Nurse-Family Partnership (NFP) is a home visitation program that provides first time mothers with guidance and support in developing effective childrearing practices with the goal of improving long-term outcomes for mother and child. The program begins in pregnancy, when NFP nurses initiate home visitations with pregnant women who are predisposed to infant health and developmental problems (e.g. preterm delivery, low birth weight). NFP nurses educate parents on fetal and infant development, engage other family members and friends in supporting the mother during pregnancy and post-partum, and assist families in using formal health and social services.
Visitations typically begin in the second trimester, lasting 60-90 minutes every other week, and continue through the child’s second birthday. NFP nurses possess all standard medical training and certifications and are equipped with a visit-by-visit protocol for guiding first-time mothers through improving health behaviors, developing parenting skills, and creating plans for education and employment.
The Blueprints certification of Nurse-Family Partnership is based on three randomized controlled trials from implementation sites in New York, Tennessee, and Colorado. Each study involved samples of pregnant, first-time mothers facing exceptional challenges including low income, teen pregnancy, or single parenthood.
The first certified study produced several articles over a span of decades (Eckenrode et al., 2010; Olds et al., 1986a, 1986b, 1997, 1998) and began in 1978 with 400 pregnant women from the rural Appalachian region of New York State. The women, who were recruited from private obstetrics offices and a free antepartum clinic, were randomly assigned to one of three groups: a treatment group receiving home visits during pregnancy (n = 100); a second treatment group receiving home visits up to 24 months after birth (n = 116); or a comparison group (n = 184). Relative to women in the comparison group, nurse-visited women were significantly healthier – fewer hypertensive disorders and kidney infections, improved diet, reductions in cigarette use – during pregnancy and for two years after the child’s birth. Compared to children in the comparison group, children of nurse-visited mothers displayed improved emotional and cognitive development in early childhood, experienced fewer instances of child abuse and neglect through age 15 and had fewer arrests and convictions through age 19.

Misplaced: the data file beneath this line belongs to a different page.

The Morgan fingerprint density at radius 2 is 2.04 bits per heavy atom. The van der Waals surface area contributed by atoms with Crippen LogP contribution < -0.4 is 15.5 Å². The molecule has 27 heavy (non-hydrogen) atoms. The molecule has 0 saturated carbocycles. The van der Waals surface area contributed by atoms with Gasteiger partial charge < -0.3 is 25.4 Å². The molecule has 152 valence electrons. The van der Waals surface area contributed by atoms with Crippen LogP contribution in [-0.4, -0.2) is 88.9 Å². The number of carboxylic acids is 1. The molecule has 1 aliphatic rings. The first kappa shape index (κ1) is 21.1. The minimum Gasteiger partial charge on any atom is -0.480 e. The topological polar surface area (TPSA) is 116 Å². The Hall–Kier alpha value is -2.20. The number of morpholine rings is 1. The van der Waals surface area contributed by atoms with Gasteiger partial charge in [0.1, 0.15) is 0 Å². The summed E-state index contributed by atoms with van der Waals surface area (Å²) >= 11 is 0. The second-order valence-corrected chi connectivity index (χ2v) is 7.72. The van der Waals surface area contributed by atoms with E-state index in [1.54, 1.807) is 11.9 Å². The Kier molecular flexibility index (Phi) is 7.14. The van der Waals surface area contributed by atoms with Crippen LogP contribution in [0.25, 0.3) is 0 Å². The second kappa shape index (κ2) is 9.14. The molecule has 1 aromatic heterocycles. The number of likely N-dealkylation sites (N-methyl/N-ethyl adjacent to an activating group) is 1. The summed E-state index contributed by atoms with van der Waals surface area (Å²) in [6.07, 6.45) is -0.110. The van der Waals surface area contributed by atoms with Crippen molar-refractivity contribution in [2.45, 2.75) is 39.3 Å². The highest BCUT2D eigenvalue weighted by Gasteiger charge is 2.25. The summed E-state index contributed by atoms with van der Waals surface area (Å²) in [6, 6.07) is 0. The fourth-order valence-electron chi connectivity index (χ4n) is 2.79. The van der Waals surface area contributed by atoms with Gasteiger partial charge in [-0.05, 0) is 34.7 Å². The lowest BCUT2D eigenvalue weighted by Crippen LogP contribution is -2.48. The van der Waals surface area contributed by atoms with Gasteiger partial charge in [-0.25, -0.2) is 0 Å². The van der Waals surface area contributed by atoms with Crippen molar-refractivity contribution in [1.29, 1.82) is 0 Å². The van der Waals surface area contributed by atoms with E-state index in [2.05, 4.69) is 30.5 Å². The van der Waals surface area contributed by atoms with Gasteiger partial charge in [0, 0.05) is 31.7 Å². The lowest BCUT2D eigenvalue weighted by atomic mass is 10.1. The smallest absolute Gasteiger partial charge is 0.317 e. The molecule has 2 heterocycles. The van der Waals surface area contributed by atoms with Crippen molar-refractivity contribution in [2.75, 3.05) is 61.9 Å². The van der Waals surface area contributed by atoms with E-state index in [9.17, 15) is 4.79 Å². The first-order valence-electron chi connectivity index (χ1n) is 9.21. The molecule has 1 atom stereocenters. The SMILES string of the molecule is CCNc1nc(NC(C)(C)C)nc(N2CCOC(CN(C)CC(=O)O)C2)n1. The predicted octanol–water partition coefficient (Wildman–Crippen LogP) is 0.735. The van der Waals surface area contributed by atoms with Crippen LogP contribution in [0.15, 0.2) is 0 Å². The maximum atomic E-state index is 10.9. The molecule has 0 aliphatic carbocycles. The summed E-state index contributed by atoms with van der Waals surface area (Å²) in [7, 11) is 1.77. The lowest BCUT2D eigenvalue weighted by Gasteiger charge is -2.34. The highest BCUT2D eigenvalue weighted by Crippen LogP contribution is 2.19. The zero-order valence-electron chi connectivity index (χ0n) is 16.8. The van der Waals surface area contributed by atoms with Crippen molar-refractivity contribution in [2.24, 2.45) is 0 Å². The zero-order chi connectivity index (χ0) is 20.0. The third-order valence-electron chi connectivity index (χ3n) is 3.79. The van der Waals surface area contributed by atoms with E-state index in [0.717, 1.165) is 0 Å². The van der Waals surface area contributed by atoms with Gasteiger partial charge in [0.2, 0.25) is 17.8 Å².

The second Blueprints-certified study (Olds et al., 2002, 2004) involved low-income pregnant women receiving antepartum care in Denver, Colorado. The women were predominantly Black or Hispanic and were randomly assigned to one of two treatment groups (received home visits from a nurse, n = 235, or a paraprofessional, n = 245), or a comparison group (n = 255) receiving standard care. For four years after giving birth, nurse-visited women experienced better outcomes in general and reproductive health, including smoking cessation and pregnancy intervals, than women in the comparison group or the paraprofessional-visited group. Children of nurse-visited mothers, relative to comparison group children, displayed improved emotional coping and reduced likelihood of developmental delays in early childhood through age 4.